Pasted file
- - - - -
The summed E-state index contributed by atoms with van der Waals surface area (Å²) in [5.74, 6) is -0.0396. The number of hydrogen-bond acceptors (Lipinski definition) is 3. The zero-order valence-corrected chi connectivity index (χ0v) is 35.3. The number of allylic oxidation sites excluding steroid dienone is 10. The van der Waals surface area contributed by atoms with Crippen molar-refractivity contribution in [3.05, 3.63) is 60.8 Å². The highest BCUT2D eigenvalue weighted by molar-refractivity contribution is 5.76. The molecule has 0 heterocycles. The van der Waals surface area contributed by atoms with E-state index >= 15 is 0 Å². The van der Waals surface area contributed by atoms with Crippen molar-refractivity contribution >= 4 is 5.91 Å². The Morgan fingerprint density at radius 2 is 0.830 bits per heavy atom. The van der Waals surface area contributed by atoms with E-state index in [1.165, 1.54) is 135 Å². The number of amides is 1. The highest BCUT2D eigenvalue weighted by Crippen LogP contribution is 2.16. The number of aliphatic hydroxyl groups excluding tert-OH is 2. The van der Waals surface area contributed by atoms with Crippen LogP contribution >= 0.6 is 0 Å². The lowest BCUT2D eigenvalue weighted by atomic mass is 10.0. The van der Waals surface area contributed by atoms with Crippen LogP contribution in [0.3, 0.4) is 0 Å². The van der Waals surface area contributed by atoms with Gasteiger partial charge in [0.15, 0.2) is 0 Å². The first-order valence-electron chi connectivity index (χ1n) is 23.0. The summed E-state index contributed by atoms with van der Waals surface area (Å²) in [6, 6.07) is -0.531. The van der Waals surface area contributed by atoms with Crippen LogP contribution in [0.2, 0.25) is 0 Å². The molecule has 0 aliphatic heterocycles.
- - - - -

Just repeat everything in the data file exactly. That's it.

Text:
The summed E-state index contributed by atoms with van der Waals surface area (Å²) in [5.74, 6) is -0.0396. The number of hydrogen-bond acceptors (Lipinski definition) is 3. The zero-order valence-corrected chi connectivity index (χ0v) is 35.3. The number of allylic oxidation sites excluding steroid dienone is 10. The van der Waals surface area contributed by atoms with Crippen molar-refractivity contribution in [3.05, 3.63) is 60.8 Å². The highest BCUT2D eigenvalue weighted by molar-refractivity contribution is 5.76. The molecule has 0 heterocycles. The van der Waals surface area contributed by atoms with E-state index >= 15 is 0 Å². The van der Waals surface area contributed by atoms with Crippen molar-refractivity contribution >= 4 is 5.91 Å². The Morgan fingerprint density at radius 2 is 0.830 bits per heavy atom. The van der Waals surface area contributed by atoms with E-state index in [1.165, 1.54) is 135 Å². The number of amides is 1. The highest BCUT2D eigenvalue weighted by Crippen LogP contribution is 2.16. The number of aliphatic hydroxyl groups excluding tert-OH is 2. The van der Waals surface area contributed by atoms with Crippen LogP contribution >= 0.6 is 0 Å². The lowest BCUT2D eigenvalue weighted by atomic mass is 10.0. The van der Waals surface area contributed by atoms with Crippen LogP contribution in [0.3, 0.4) is 0 Å². The van der Waals surface area contributed by atoms with Gasteiger partial charge in [0.15, 0.2) is 0 Å². The first-order valence-electron chi connectivity index (χ1n) is 23.0. The summed E-state index contributed by atoms with van der Waals surface area (Å²) in [6, 6.07) is -0.531. The van der Waals surface area contributed by atoms with Crippen LogP contribution in [0.2, 0.25) is 0 Å². The molecule has 0 aliphatic heterocycles.